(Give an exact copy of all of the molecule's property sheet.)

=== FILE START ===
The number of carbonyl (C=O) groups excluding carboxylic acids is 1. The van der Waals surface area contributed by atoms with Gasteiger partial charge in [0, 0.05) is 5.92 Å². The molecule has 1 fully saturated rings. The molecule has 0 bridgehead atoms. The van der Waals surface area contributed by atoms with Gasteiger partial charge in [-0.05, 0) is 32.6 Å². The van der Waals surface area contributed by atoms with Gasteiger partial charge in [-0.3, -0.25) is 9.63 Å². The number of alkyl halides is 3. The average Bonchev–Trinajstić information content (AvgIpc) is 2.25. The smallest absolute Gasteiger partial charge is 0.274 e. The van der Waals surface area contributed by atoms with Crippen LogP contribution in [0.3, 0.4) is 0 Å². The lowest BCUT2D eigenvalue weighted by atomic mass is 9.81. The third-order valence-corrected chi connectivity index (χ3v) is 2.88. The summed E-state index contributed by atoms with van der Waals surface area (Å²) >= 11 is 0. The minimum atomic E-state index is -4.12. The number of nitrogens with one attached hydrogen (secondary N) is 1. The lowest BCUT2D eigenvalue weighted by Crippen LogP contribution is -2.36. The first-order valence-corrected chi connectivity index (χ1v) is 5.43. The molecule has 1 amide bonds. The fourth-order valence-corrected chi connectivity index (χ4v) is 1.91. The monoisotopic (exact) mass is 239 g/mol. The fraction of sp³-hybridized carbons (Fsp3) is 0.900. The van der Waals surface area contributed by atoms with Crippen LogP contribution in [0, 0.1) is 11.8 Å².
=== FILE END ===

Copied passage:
The number of carbonyl (C=O) groups excluding carboxylic acids is 1. The van der Waals surface area contributed by atoms with Gasteiger partial charge in [0, 0.05) is 5.92 Å². The molecule has 1 fully saturated rings. The molecule has 0 bridgehead atoms. The van der Waals surface area contributed by atoms with Gasteiger partial charge in [-0.05, 0) is 32.6 Å². The van der Waals surface area contributed by atoms with Gasteiger partial charge in [-0.3, -0.25) is 9.63 Å². The number of alkyl halides is 3. The average Bonchev–Trinajstić information content (AvgIpc) is 2.25. The smallest absolute Gasteiger partial charge is 0.274 e. The van der Waals surface area contributed by atoms with Crippen LogP contribution in [0.3, 0.4) is 0 Å². The lowest BCUT2D eigenvalue weighted by atomic mass is 9.81. The third-order valence-corrected chi connectivity index (χ3v) is 2.88. The summed E-state index contributed by atoms with van der Waals surface area (Å²) >= 11 is 0. The minimum atomic E-state index is -4.12. The number of nitrogens with one attached hydrogen (secondary N) is 1. The lowest BCUT2D eigenvalue weighted by Crippen LogP contribution is -2.36. The first-order valence-corrected chi connectivity index (χ1v) is 5.43. The molecule has 1 amide bonds. The fourth-order valence-corrected chi connectivity index (χ4v) is 1.91. The monoisotopic (exact) mass is 239 g/mol. The fraction of sp³-hybridized carbons (Fsp3) is 0.900. The van der Waals surface area contributed by atoms with Crippen LogP contribution in [0, 0.1) is 11.8 Å².